The world of no good

wanna have a fun life, travel, and see different cultures.

Saturday, August 20, 2005

Intro to Lingo

Some claimed that hindi and urdu differ only in the alphabet used. The issue of writing systems is not a direct linguistic notion. Some linguists believe that the difference is really in vocabulary and (word order) - reference 2, while some others do believe there is not much of a difference. As far as i am concerned, I do not understand how any half decent linguist could say there is no vocabulary difference! One important thing to note is, no one (linguist) says that both are the exact same thing. Clearly there are population distributions that indicate against unifying the two. So, definitely they have to be called different dialects.

Once that is said, dating them with respect to each other should be possible. And in fact, as reference 1 shows there is a definite period of influence which brought about the creation of Urdu.

Now, for a little detour. Latin was spoken in mainland western europe during the Roman time. And over time the people in different countries slowly developed their own versions of Latin. These are called French, Italian, Spanish, Romanian, Portuguese.. (romance languages). What is important to note is that these languages are stil Latin, but after 2000 years!

Similarly, in India (dates are skipped - cos there is a huge controversy over it), northern India was said to be dominated (extremely roughly) by Sanskrit. Over time, different regions changed the language along different lines. So, what came out was gujarati, bengali, panjabi.. and in central and north-central India what came was the precursor to hindi (though, i would simply call it hindi).. So, basically, they became differnet dialects of Sanskrit. And after the major muslim influence during the mid 2nd millennium (2000) AD, Urdu came to life.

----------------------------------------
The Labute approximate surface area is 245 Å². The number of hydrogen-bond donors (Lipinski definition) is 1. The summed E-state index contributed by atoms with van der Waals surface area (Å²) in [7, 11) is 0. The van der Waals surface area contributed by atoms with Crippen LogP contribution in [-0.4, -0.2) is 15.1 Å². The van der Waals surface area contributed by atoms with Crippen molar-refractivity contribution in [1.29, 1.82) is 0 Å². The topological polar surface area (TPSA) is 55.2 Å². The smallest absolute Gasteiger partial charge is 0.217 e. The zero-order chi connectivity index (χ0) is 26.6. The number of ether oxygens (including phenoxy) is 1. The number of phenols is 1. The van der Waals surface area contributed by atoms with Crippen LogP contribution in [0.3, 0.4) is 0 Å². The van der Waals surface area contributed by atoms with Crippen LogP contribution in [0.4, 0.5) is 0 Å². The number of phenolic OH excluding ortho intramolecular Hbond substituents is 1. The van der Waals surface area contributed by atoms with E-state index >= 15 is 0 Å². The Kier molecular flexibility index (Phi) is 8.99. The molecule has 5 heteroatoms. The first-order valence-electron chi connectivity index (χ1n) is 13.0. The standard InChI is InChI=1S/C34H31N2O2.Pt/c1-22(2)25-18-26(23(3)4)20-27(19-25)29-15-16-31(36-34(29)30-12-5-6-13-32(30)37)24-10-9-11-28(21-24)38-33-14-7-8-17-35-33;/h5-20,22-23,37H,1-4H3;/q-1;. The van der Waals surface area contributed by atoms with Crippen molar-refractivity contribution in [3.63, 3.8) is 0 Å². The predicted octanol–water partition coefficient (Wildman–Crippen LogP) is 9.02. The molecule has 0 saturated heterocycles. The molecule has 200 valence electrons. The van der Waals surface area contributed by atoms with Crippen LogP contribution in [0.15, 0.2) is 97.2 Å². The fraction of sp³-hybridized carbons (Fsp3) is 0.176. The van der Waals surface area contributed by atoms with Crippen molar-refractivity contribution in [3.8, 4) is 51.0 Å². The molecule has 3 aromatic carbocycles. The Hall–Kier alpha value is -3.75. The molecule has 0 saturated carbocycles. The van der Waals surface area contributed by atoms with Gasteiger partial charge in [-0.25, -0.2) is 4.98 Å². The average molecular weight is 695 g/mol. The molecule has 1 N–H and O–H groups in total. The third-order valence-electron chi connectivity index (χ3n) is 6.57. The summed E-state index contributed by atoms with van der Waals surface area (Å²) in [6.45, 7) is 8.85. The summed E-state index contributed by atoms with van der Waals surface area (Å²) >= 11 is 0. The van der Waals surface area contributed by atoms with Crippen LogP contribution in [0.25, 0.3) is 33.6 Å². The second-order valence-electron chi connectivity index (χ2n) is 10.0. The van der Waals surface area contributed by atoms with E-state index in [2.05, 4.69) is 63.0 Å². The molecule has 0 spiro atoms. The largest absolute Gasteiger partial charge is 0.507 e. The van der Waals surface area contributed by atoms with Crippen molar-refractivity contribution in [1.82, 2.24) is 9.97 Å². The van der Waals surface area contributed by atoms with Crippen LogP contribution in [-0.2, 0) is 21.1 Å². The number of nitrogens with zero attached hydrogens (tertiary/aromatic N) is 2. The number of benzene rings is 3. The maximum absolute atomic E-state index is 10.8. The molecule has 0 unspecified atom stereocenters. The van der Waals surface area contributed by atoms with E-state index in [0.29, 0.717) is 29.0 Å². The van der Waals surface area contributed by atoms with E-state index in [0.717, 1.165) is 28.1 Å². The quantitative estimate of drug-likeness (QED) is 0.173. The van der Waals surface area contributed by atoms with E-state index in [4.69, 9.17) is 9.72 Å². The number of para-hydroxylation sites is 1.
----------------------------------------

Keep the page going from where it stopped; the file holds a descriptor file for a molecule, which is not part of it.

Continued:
What is important is Sanskrit in its vedic form died (wasn't used in normal social situations) definitely before the end of the 1st millennium (1000) AD. So, if the muslim influence was in the mid 2nd millennium AD, then what was in central India and North-central India during the intervening period. It was Hindi/precursor to Hindi.

But, one important to note is that scripts aren't the important deciding factors to separate langauges (they have close to no basis). It is vocabulary, word order, pronunciations, ...

The same language/dialect can have two entirely different scripts (for example Sindhi). But, no language/dialect can have two sets of vocabulary, pronunciations (except over a very small set of words), and a single language/dialect definitely cannot have two word-orders. Such differences would force us to accept that we are dealing with two different languages/dialects.


Note: towards the end, I used the words dialect and language interchangeably, because these notions are very rough even in serious linguistic work, and no clear-cut definitions of these two ideas/words is possible.


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